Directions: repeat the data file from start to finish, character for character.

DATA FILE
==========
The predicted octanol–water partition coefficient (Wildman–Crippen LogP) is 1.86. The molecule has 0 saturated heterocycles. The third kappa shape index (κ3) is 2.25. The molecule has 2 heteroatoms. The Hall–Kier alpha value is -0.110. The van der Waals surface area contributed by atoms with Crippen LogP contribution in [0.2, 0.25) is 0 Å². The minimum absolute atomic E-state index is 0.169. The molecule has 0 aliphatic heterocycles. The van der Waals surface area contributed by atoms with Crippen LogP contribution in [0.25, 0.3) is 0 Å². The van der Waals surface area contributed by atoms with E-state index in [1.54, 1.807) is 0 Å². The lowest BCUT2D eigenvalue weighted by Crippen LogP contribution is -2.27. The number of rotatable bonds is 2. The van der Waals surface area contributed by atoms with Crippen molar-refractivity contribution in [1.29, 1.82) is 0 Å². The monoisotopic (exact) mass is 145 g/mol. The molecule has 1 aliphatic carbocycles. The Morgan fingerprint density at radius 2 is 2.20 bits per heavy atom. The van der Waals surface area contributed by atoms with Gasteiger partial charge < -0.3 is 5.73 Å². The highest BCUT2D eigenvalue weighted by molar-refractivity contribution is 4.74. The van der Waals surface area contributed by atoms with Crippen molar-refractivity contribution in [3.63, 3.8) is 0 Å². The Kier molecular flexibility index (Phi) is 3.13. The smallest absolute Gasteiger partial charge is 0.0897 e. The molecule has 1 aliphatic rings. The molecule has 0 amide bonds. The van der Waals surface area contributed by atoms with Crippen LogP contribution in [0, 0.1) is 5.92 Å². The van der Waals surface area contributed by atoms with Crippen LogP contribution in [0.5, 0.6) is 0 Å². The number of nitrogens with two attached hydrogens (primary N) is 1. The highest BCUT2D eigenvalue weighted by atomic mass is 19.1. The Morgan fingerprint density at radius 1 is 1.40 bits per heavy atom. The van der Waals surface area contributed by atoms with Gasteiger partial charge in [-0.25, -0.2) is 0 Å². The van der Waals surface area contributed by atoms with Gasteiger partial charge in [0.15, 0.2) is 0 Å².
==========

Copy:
The predicted octanol–water partition coefficient (Wildman–Crippen LogP) is 1.86. The molecule has 0 saturated heterocycles. The third kappa shape index (κ3) is 2.25. The molecule has 2 heteroatoms. The Hall–Kier alpha value is -0.110. The van der Waals surface area contributed by atoms with Crippen LogP contribution in [0.2, 0.25) is 0 Å². The minimum absolute atomic E-state index is 0.169. The molecule has 0 aliphatic heterocycles. The van der Waals surface area contributed by atoms with Crippen LogP contribution in [0.25, 0.3) is 0 Å². The van der Waals surface area contributed by atoms with E-state index in [1.54, 1.807) is 0 Å². The lowest BCUT2D eigenvalue weighted by Crippen LogP contribution is -2.27. The number of rotatable bonds is 2. The van der Waals surface area contributed by atoms with Crippen molar-refractivity contribution in [1.29, 1.82) is 0 Å². The monoisotopic (exact) mass is 145 g/mol. The molecule has 1 aliphatic carbocycles. The Morgan fingerprint density at radius 2 is 2.20 bits per heavy atom. The van der Waals surface area contributed by atoms with Gasteiger partial charge < -0.3 is 5.73 Å². The highest BCUT2D eigenvalue weighted by molar-refractivity contribution is 4.74. The van der Waals surface area contributed by atoms with Crippen molar-refractivity contribution in [3.63, 3.8) is 0 Å². The Kier molecular flexibility index (Phi) is 3.13. The smallest absolute Gasteiger partial charge is 0.0897 e. The molecule has 1 aliphatic rings. The molecule has 0 amide bonds. The van der Waals surface area contributed by atoms with Crippen LogP contribution in [0, 0.1) is 5.92 Å². The van der Waals surface area contributed by atoms with Crippen LogP contribution in [0.5, 0.6) is 0 Å². The number of nitrogens with two attached hydrogens (primary N) is 1. The highest BCUT2D eigenvalue weighted by atomic mass is 19.1. The Morgan fingerprint density at radius 1 is 1.40 bits per heavy atom. The van der Waals surface area contributed by atoms with Gasteiger partial charge in [-0.25, -0.2) is 0 Å². The van der Waals surface area contributed by atoms with Gasteiger partial charge in [0.15, 0.2) is 0 Å².